During a discussion about the farm’s finances, Constance wondered whether the prices we charge for our crops reflect their true cost. What does a bunch of carrots in your CSA share really cost? Is the $2.00/bunch we charge customers at the farmer’s market a fair exchange?
Pricing is complex and not an exact science. In my head, I can make some rough calculations. Besides the seed cost, there are costs involved for every step in the production process, which starts with the soil’s fertility – the growing of covercrops, adding soil amendments, compost, and organic fertilizer – and encompasses the whole range of mechanical field preparation methods such as plowing, harrowing, spading, tilling, bed listing, and shaping. Only when the soil is well prepared and the conditions allow will we proceed with seeding, transplanting, irrigating, weeding, and cultivating. Only when we start using our hands to pull a carrot out of the ground and place it in the hands of the person who buys it do we count the cost of harvesting, washing, bunching, packing, cooling, transporting, and selling. In addition to production costs, there are other “universal” costs such as the cost for the land, the field implements, the tractors, the fuel, the administrative costs, insurance, taxes, and some others I am probably forgetting.
Then there are the costs that are more unpredictable and are inherent in farming since they have to do with mother nature’s dynamic uncertainties, all of which will impact the development process of a plant starting from the beginning as a seed to the mature harvestable crop. Each crop has its unique requirements. Carrots, for example, need 10 – 14 days to germinate, and require uniform moisture levels throughout that period in order for that carrot seed to sprout. Of course other plants, commonly dismissed as weeds, will also favor these conditions and often germinate faster and choke out the carrots unless they are removed in a timely manner. Weather conditions for all our fruiting crops have to be favorable to induce flowering, encourage pollination, and fruit development. Unfavorable weather conditions will always decrease the yield and quality of a crop. Finally, let’s not forget the cost of sharing some of our harvest with other lifeforms, whether they are insects, fungi, bacteria, or some of our warm blooded cousins the deer, gophers, rabbits, or birds.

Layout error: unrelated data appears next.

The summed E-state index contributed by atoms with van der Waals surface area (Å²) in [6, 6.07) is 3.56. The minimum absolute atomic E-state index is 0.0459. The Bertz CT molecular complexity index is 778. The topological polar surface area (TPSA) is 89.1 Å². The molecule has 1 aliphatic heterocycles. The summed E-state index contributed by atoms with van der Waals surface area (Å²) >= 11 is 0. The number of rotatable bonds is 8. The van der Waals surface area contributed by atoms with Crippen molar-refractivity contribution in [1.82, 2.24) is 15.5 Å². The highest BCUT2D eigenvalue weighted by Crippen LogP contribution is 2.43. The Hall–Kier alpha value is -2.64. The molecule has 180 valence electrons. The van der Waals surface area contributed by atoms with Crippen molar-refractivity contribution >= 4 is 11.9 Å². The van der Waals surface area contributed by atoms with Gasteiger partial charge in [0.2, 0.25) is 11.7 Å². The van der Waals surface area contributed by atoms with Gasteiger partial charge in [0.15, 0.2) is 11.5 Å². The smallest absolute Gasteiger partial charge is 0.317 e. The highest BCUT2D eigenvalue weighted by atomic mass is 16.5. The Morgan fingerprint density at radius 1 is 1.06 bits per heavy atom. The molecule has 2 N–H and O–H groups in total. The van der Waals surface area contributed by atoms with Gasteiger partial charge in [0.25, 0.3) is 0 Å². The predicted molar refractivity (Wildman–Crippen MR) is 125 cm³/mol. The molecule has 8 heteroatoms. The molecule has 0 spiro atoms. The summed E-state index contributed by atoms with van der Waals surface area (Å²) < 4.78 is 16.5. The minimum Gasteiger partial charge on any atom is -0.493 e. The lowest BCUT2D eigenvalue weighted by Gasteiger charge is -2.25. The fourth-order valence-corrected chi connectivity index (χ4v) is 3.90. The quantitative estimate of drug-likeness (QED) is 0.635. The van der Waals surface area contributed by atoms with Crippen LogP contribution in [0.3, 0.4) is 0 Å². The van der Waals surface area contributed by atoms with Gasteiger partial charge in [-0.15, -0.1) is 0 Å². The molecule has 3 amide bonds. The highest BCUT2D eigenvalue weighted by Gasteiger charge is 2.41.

All in all, at the end of the day we are asked to measure, record and calculate all these factors in order to come up with a number value by which we can measure our success of whether we made a profit or not. In our current system this is the best we have, a process of commodification where everything needs to be judged in dollars and cents. So if a bunch of carrots costs $2.00, is that its real worth? Of course not, it’s only part of the bigger equation. A bunch of carrots should also be valued for the ecological stewarding of the land it’s grown on, the educational opportunities it offers to kids who visit Live Earth Farm every week to experience first hand where, how and by whom they are grown. The price should reflect the value of the farm’s labor practices that benefit the workers and take into account that this bunch of carrots was grown on a small diversified farm rather than a large scale industrial operation.
So, after all these rough calculations in my head, it is hard to put a “true” price on a bunch of carrots. It is not only difficult for me the farmer, but also difficult to figure out for you the consumer. I always believed that the best way to honor the true value of the food we grow is through the CSA, where we create a direct relationship between you and our farm that is mutually supportive. So, thanks for supporting our CSA and being a part of our Live Earth Farm community. Now is a good time to spread the word as we are open to receive more members for the 2013 season, and of course we will continue to grow more carrots and all the other goodies this earth provides us with.